The added emphasis put on apprenticeship schemes by the Government and businesses in general over the last few years is certainly positive, but as with all ‘new’ things, the position and development of apprentices within their chosen businesses does pose some challenges. Luckily with the right assistance from HR many of these can be overcome easily enough.
Below are some of my personal experiences as to how HR smoothed the path into the corporate workplace for me; many of which I feel can provide a blueprint for other businesses (of all shapes and sizes) as they too, look to integrate new apprentices into existing structures in for 2016 and beyond.
Inductions: Provide your apprentices with a detailed, high level overview of your business and the sectors you and your clients work in. This provides apprentices with a great opportunity to meet, work and socialise with new-starters, colleagues and managers. It also offers them a chance to get involved in a series of challenges/team building exercises to enhance leadership skills & offers a platform to shine from the get go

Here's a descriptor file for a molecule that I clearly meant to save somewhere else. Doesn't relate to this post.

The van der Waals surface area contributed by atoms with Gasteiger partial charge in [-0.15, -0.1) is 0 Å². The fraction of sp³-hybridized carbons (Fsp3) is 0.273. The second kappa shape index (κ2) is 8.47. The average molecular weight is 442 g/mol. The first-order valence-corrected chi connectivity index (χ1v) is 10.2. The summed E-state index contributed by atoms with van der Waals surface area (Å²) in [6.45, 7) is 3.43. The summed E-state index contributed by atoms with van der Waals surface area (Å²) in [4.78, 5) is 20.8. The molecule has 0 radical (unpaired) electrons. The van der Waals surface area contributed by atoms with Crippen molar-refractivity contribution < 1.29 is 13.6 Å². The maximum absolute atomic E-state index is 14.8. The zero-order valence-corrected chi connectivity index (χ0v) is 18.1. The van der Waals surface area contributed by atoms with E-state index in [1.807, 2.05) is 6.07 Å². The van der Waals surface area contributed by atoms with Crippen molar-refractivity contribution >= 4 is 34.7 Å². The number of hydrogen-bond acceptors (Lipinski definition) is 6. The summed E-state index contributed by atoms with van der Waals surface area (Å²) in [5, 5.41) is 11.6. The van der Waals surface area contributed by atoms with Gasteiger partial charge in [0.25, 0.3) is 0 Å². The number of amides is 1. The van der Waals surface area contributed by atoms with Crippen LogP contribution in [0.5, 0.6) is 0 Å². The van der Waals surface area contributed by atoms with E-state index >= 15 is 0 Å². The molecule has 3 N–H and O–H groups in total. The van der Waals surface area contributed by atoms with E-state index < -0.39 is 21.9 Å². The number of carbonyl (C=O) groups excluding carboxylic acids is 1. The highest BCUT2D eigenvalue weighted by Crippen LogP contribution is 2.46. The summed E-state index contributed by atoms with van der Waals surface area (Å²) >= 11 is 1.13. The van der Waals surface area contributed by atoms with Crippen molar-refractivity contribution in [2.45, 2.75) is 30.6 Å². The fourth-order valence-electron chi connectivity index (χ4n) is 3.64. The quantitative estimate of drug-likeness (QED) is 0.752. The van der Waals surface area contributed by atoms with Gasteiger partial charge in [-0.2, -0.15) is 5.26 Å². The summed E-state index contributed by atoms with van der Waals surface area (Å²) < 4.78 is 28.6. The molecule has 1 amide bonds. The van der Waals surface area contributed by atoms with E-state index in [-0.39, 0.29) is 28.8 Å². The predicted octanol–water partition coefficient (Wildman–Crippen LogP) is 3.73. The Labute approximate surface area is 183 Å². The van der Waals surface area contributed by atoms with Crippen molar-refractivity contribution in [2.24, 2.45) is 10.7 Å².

New joiners manual: This is very useful as it provides all apprentices (and indeed grads/new starters in general) with essential information on company policy and structure. For example: instructions on how to download and gain access to network files while out of the office; instructions on how to use the expense tool, or even simply how to order a work laptop or phone
Mentoring: Being assigned an Early Professionals Manager (EPM) and Task Manager from the outset is really important for apprentices, especially as for many it’s –quite literally – their first foray into the workplace. It provides a professional role model, a point of support and given the right personality fit, can really help accelerate the development of an apprentice
Courses and networking opportunities: Continuing the learning process is very important for apprentices and business alike, so offering educational courses and secondments to other departments or even other international offices is important to maintaining motivation and developing skills.
Social and extra-curricular activities are important too. In my first few weeks I joined the IBM football team, and societies such as ‘Leading to Africa’ (a programme which focusses on investment in Africa) and the Foundation Technical Community. These types of more social activites help apprentices to settle in and leave them with a feeling that there is more to the company than simply the daily 9-5 role.
Chris Achiampong, IBM apprentice, chair of the board of trustees for the EY Foundation, & ambassador for the Government’s Get In Go Far campaign